N2K Presidential: Romney’s Chances in Iowa: Gone With the Wind?

National Journal Staff
National Journal

On the question of extending the wind production tax credit — an important issue for Iowans because of the roughly 7,000 jobs tied to the state's wind-energy industry — the two presidential candidates have made their positions perfectly clear: Obama supports it, and Romney does not.

Romney’s stance, however faithful to free-market principles, puts the presumptive GOP nominee at odds not only with Obama, but with his own supporters in the state who wasted little time in conveying their displeasure. Rep. Tom Latham, R-Iowa,  seethed that Romney's position "shows a lack of full understanding of how important the wind energy tax credit is for Iowa and our nation."

Iowa Republicans long ago diagnosed the alternative-energy dilemma: They don't want to be seen as enablers of corporate welfare, but they can't afford to ardently oppose a job-creating industry with high visibility in their state. Navigating this no-win situation, they reached an agreeable compromise: Support temporary tax credits while the industry is still finding its footing, but advocate for the gradual phase-out of federal funding.

Romney's stance is perplexing, to say the least. Here is a politician defined by his ideological pliancy, known for his moderate approach and willingness to find malleable middle ground. Yet faced with an issue that demands a certain flexibility, he has instead pigeonholed himself with a position that is overwhelmingly unpopular in a critical battleground state. Even if Romney walks back his opposition, he'll face fresh charges of flip-flopping and pandering. It's a lose-lose.

His position is not entirely without support. But in an election that very well could hinge on the Hawkeye State's six electoral votes, the path of least resistance isn't a bad place to be. Read more

— Tim Alberta

NATIONAL JOURNAL’S PRESIDENTIAL RACE REPORT

For Undecided Voters, It’s the Devil-You-Know Election  
[National Journal, 8/2/12]  During two focus groups conducted this week, undecided voters wrestled with the choice ahead of them:  the devil they know versus the devil they don’t.

Mitt Romney's Comeback Plan
[Buzzfeed, 8/2/12] The summer's been rough for the Romney campaign, but they're hoping the buzz around his VP pick and the convention bounce will erase any damage done by talk of Bain Capital, tax returns, and missteps abroad. The campaign plans to change the narrative with an economic message more focused on specifics.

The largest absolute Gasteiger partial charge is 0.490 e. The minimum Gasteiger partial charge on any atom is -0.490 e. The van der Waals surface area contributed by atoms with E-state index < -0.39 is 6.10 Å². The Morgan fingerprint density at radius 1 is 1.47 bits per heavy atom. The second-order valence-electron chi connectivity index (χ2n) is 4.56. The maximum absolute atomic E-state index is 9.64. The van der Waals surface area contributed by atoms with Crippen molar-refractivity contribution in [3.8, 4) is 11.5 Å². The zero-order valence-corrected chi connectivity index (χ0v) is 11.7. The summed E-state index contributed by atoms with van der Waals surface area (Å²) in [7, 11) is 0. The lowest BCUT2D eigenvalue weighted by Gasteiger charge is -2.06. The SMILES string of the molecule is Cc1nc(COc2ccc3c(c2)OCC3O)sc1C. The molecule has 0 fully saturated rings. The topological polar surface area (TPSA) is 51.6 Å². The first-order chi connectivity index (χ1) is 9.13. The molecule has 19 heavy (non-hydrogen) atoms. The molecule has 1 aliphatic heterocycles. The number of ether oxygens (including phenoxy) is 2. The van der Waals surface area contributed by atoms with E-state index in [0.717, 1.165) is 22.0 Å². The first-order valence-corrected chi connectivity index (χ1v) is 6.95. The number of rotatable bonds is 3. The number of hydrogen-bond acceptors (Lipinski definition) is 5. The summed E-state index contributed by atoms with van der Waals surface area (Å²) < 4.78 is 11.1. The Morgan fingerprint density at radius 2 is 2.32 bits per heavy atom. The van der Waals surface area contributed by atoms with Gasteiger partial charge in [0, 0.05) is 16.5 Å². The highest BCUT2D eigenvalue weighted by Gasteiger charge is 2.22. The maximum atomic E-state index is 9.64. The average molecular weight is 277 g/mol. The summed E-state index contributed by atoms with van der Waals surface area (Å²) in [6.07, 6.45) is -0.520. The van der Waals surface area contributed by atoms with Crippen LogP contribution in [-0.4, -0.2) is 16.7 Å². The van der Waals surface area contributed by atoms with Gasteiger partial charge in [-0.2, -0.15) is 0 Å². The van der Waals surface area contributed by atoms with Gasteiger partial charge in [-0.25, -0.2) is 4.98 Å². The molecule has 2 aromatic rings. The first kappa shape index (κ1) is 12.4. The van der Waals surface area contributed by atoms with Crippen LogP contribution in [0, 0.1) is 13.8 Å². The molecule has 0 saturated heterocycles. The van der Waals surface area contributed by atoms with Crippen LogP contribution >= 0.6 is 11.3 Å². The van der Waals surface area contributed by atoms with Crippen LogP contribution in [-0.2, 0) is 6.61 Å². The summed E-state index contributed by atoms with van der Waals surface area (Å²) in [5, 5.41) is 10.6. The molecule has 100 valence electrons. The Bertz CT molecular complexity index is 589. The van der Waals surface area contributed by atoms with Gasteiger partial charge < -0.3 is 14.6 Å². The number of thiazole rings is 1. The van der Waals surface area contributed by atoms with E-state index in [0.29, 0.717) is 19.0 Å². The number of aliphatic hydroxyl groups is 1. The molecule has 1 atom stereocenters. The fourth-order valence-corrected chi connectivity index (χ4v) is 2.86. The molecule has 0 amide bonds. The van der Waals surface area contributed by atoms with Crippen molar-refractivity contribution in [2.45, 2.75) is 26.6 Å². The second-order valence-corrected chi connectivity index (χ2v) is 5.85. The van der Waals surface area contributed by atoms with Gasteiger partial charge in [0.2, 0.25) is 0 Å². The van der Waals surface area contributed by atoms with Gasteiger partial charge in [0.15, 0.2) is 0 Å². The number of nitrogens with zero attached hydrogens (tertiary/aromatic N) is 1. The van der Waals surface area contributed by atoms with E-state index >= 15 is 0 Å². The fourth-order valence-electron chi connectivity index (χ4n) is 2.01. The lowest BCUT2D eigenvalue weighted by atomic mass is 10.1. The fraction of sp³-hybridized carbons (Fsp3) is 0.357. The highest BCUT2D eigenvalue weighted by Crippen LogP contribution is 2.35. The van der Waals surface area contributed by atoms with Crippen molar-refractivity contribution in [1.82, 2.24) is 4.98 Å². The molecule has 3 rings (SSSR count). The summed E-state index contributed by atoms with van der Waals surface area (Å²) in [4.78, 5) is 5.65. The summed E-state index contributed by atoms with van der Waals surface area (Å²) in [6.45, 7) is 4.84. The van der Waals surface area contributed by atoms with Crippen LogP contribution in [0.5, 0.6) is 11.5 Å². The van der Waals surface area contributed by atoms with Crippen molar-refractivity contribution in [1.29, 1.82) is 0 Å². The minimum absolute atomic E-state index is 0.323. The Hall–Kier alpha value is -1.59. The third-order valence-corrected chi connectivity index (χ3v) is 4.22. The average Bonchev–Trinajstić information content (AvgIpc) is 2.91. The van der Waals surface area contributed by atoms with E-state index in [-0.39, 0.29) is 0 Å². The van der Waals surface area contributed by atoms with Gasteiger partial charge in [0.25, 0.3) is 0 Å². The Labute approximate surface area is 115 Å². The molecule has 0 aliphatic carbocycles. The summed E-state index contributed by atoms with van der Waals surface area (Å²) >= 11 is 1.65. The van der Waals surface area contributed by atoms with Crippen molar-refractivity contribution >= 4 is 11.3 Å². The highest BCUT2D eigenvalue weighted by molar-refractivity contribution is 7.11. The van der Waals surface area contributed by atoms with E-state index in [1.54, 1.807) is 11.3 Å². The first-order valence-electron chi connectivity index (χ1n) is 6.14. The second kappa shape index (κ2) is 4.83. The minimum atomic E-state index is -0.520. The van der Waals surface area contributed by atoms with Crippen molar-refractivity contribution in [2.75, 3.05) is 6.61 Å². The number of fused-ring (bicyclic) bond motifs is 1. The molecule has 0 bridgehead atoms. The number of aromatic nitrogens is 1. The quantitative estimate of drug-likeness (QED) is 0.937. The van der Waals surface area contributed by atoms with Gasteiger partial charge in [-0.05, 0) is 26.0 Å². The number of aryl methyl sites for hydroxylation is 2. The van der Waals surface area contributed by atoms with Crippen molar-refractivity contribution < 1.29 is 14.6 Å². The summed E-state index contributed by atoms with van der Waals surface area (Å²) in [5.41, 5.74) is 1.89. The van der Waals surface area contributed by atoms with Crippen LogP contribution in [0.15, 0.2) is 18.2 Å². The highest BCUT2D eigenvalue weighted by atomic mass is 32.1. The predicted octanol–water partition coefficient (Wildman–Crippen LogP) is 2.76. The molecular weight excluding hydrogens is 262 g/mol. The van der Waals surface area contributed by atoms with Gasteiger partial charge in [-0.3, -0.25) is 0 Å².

'Make the S.O.B. Deny It'
[National Journal, 8/2/12] Late gonzo journalist Hunter S. Thompson wrote that when Lyndon Johnson once needed to slow down a foe's momentum, LBJ ordered an aide to spread the rumor that the opponent was "enjoying carnal knowledge of his own barnyard sows." Now Senate Majority Leader Harry Reid has joined the list of those trying that tactic on the subject of Romney's tax returns. If rumors that Romney has something to hide aren't true, asks the Nevada Democrat, then why won't Romney make them public?

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Romney to Unveil Accountability ‘Scorecard’ 
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Rove, Gillespie Hosting Joint Political Briefing in Aspen
[CNN, 8/2/12] Karl Rove, the head of the Crossroads super PAC, and Romney adviser Ed Gillespie are holding a joint closed-door political briefing with leading GOP donors on Thursday — despite federal election laws prohibiting coordination between campaigns and outside groups.

Romney Spokesman Suggests Obama Campaign Manager Broke the Law
[BuzzFeed, 8/2/12] In a conference call with reporters, Romney senior adviser Eric Fehrnstrom stopped just short of calling Obama campaign manager Jim Messina a criminal. Discussing the latest controversy surrounding the use of personal e-mail accounts to conduct White House business, Fehrnstrom said in part, “On its face, this appears to be a violation of the law.”

On the Heels of Rocky Foreign Tour, Romney Looks Forward
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Obama Brings 'Middle Class' Tour to Nation’s Richest County 
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Veepstakes: What If Romney Rolled the Dice?
[Politico, 8/2/12] A wild-card choice is a sign that the campaign is worried about its chances in November. But coming off the bad press from his gaffe-marked foreign trip, Romney needs a VP selection that not only goes smoothly but dominates the narrative — and one way to ensure that is to pick a running mate who’s off the beaten path. Politico explores his options.

Auto Bailout Helps Obama Hold Consistent Lead in Ohio
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